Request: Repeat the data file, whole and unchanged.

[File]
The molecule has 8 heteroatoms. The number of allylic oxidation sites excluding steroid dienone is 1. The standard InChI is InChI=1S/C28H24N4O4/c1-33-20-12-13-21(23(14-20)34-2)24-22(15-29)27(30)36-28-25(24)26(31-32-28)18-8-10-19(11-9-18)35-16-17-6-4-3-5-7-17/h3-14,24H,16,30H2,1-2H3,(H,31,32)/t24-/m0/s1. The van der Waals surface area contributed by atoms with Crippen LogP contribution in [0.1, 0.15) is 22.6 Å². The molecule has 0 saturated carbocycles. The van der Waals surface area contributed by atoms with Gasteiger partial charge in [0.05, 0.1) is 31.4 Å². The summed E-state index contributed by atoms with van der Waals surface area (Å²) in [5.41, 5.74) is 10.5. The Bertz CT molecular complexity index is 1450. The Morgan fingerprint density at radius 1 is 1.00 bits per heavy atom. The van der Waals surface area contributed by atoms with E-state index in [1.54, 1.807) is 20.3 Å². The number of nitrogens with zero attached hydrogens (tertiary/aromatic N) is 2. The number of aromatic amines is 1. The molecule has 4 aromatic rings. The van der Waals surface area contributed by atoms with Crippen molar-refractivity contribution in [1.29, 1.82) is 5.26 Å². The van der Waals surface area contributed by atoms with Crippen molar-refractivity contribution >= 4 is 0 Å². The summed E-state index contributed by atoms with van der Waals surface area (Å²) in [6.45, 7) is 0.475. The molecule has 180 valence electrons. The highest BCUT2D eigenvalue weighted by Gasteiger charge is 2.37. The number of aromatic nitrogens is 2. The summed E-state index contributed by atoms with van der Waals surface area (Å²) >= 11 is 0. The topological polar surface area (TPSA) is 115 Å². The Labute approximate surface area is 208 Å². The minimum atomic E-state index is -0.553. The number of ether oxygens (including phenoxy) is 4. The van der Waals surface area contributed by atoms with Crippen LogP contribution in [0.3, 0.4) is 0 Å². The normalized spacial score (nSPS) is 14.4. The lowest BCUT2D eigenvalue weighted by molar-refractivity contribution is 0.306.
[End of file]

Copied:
The molecule has 8 heteroatoms. The number of allylic oxidation sites excluding steroid dienone is 1. The standard InChI is InChI=1S/C28H24N4O4/c1-33-20-12-13-21(23(14-20)34-2)24-22(15-29)27(30)36-28-25(24)26(31-32-28)18-8-10-19(11-9-18)35-16-17-6-4-3-5-7-17/h3-14,24H,16,30H2,1-2H3,(H,31,32)/t24-/m0/s1. The van der Waals surface area contributed by atoms with Crippen LogP contribution in [0.1, 0.15) is 22.6 Å². The molecule has 0 saturated carbocycles. The van der Waals surface area contributed by atoms with Gasteiger partial charge in [0.05, 0.1) is 31.4 Å². The summed E-state index contributed by atoms with van der Waals surface area (Å²) in [5.41, 5.74) is 10.5. The Bertz CT molecular complexity index is 1450. The Morgan fingerprint density at radius 1 is 1.00 bits per heavy atom. The van der Waals surface area contributed by atoms with E-state index in [1.54, 1.807) is 20.3 Å². The number of nitrogens with zero attached hydrogens (tertiary/aromatic N) is 2. The number of aromatic amines is 1. The molecule has 4 aromatic rings. The van der Waals surface area contributed by atoms with Crippen molar-refractivity contribution in [1.29, 1.82) is 5.26 Å². The van der Waals surface area contributed by atoms with Crippen molar-refractivity contribution >= 4 is 0 Å². The summed E-state index contributed by atoms with van der Waals surface area (Å²) in [6.45, 7) is 0.475. The molecule has 180 valence electrons. The highest BCUT2D eigenvalue weighted by Gasteiger charge is 2.37. The number of aromatic nitrogens is 2. The summed E-state index contributed by atoms with van der Waals surface area (Å²) >= 11 is 0. The topological polar surface area (TPSA) is 115 Å². The Labute approximate surface area is 208 Å². The minimum atomic E-state index is -0.553. The number of ether oxygens (including phenoxy) is 4. The van der Waals surface area contributed by atoms with Crippen LogP contribution in [0.3, 0.4) is 0 Å². The normalized spacial score (nSPS) is 14.4. The lowest BCUT2D eigenvalue weighted by molar-refractivity contribution is 0.306.